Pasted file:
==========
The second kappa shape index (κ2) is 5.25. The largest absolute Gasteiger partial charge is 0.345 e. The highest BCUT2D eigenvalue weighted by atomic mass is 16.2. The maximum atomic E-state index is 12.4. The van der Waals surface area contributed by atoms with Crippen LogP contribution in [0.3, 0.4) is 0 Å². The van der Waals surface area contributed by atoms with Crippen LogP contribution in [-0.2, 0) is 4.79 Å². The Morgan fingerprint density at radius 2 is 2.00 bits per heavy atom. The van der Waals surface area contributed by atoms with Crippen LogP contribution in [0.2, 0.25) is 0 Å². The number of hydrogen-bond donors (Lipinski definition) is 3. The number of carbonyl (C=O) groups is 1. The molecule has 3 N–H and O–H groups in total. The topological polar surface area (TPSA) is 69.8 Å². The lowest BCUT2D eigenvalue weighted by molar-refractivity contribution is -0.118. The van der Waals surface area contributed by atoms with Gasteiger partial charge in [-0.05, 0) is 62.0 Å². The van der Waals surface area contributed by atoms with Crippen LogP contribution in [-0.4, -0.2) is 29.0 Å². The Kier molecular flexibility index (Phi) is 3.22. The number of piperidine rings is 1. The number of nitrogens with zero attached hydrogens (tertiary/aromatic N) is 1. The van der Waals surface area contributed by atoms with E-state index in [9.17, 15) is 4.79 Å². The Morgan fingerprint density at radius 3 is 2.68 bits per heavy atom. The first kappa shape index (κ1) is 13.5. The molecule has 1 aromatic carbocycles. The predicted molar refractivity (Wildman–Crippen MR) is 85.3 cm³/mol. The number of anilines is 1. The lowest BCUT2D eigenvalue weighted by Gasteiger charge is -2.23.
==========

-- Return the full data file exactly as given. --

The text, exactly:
The second kappa shape index (κ2) is 5.25. The largest absolute Gasteiger partial charge is 0.345 e. The highest BCUT2D eigenvalue weighted by atomic mass is 16.2. The maximum atomic E-state index is 12.4. The van der Waals surface area contributed by atoms with Crippen LogP contribution in [0.3, 0.4) is 0 Å². The van der Waals surface area contributed by atoms with Crippen LogP contribution in [-0.2, 0) is 4.79 Å². The Morgan fingerprint density at radius 2 is 2.00 bits per heavy atom. The van der Waals surface area contributed by atoms with Crippen LogP contribution in [0.2, 0.25) is 0 Å². The number of hydrogen-bond donors (Lipinski definition) is 3. The number of carbonyl (C=O) groups is 1. The molecule has 3 N–H and O–H groups in total. The topological polar surface area (TPSA) is 69.8 Å². The lowest BCUT2D eigenvalue weighted by molar-refractivity contribution is -0.118. The van der Waals surface area contributed by atoms with Gasteiger partial charge in [-0.05, 0) is 62.0 Å². The van der Waals surface area contributed by atoms with Crippen LogP contribution in [-0.4, -0.2) is 29.0 Å². The Kier molecular flexibility index (Phi) is 3.22. The number of piperidine rings is 1. The number of nitrogens with zero attached hydrogens (tertiary/aromatic N) is 1. The van der Waals surface area contributed by atoms with E-state index in [9.17, 15) is 4.79 Å². The Morgan fingerprint density at radius 3 is 2.68 bits per heavy atom. The first kappa shape index (κ1) is 13.5. The molecule has 1 aromatic carbocycles. The predicted molar refractivity (Wildman–Crippen MR) is 85.3 cm³/mol. The number of anilines is 1. The lowest BCUT2D eigenvalue weighted by Gasteiger charge is -2.23.